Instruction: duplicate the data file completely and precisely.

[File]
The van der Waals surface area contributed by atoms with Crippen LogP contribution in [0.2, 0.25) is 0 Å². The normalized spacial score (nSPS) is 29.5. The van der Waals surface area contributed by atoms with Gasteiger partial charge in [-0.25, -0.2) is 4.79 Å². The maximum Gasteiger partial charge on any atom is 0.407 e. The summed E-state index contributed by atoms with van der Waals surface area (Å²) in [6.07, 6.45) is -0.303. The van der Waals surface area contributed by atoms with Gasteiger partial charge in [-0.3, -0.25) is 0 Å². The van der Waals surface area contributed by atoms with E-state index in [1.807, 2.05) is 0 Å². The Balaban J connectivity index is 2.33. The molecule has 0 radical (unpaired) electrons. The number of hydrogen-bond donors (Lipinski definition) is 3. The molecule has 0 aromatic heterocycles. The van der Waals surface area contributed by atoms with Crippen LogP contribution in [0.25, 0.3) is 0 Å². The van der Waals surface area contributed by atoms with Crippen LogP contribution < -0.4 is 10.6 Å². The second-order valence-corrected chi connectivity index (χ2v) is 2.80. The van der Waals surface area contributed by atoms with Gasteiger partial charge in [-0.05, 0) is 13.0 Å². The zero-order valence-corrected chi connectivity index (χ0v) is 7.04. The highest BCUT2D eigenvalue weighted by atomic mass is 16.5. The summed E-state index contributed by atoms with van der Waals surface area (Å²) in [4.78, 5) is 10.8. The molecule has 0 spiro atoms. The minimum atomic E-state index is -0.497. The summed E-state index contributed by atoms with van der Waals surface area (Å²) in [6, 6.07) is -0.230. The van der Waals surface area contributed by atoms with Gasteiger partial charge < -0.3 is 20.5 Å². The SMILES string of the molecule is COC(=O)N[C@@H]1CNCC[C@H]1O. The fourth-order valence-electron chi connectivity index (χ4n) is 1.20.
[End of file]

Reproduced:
The van der Waals surface area contributed by atoms with Crippen LogP contribution in [0.2, 0.25) is 0 Å². The normalized spacial score (nSPS) is 29.5. The van der Waals surface area contributed by atoms with Gasteiger partial charge in [-0.25, -0.2) is 4.79 Å². The maximum Gasteiger partial charge on any atom is 0.407 e. The summed E-state index contributed by atoms with van der Waals surface area (Å²) in [6.07, 6.45) is -0.303. The van der Waals surface area contributed by atoms with Gasteiger partial charge in [-0.3, -0.25) is 0 Å². The van der Waals surface area contributed by atoms with E-state index in [1.807, 2.05) is 0 Å². The Balaban J connectivity index is 2.33. The molecule has 0 radical (unpaired) electrons. The number of hydrogen-bond donors (Lipinski definition) is 3. The molecule has 0 aromatic heterocycles. The van der Waals surface area contributed by atoms with Crippen LogP contribution in [0.25, 0.3) is 0 Å². The van der Waals surface area contributed by atoms with Crippen LogP contribution < -0.4 is 10.6 Å². The second-order valence-corrected chi connectivity index (χ2v) is 2.80. The van der Waals surface area contributed by atoms with Gasteiger partial charge in [-0.05, 0) is 13.0 Å². The zero-order valence-corrected chi connectivity index (χ0v) is 7.04. The highest BCUT2D eigenvalue weighted by atomic mass is 16.5. The summed E-state index contributed by atoms with van der Waals surface area (Å²) in [4.78, 5) is 10.8. The molecule has 0 spiro atoms. The minimum atomic E-state index is -0.497. The summed E-state index contributed by atoms with van der Waals surface area (Å²) in [6, 6.07) is -0.230. The van der Waals surface area contributed by atoms with Gasteiger partial charge < -0.3 is 20.5 Å². The SMILES string of the molecule is COC(=O)N[C@@H]1CNCC[C@H]1O. The fourth-order valence-electron chi connectivity index (χ4n) is 1.20.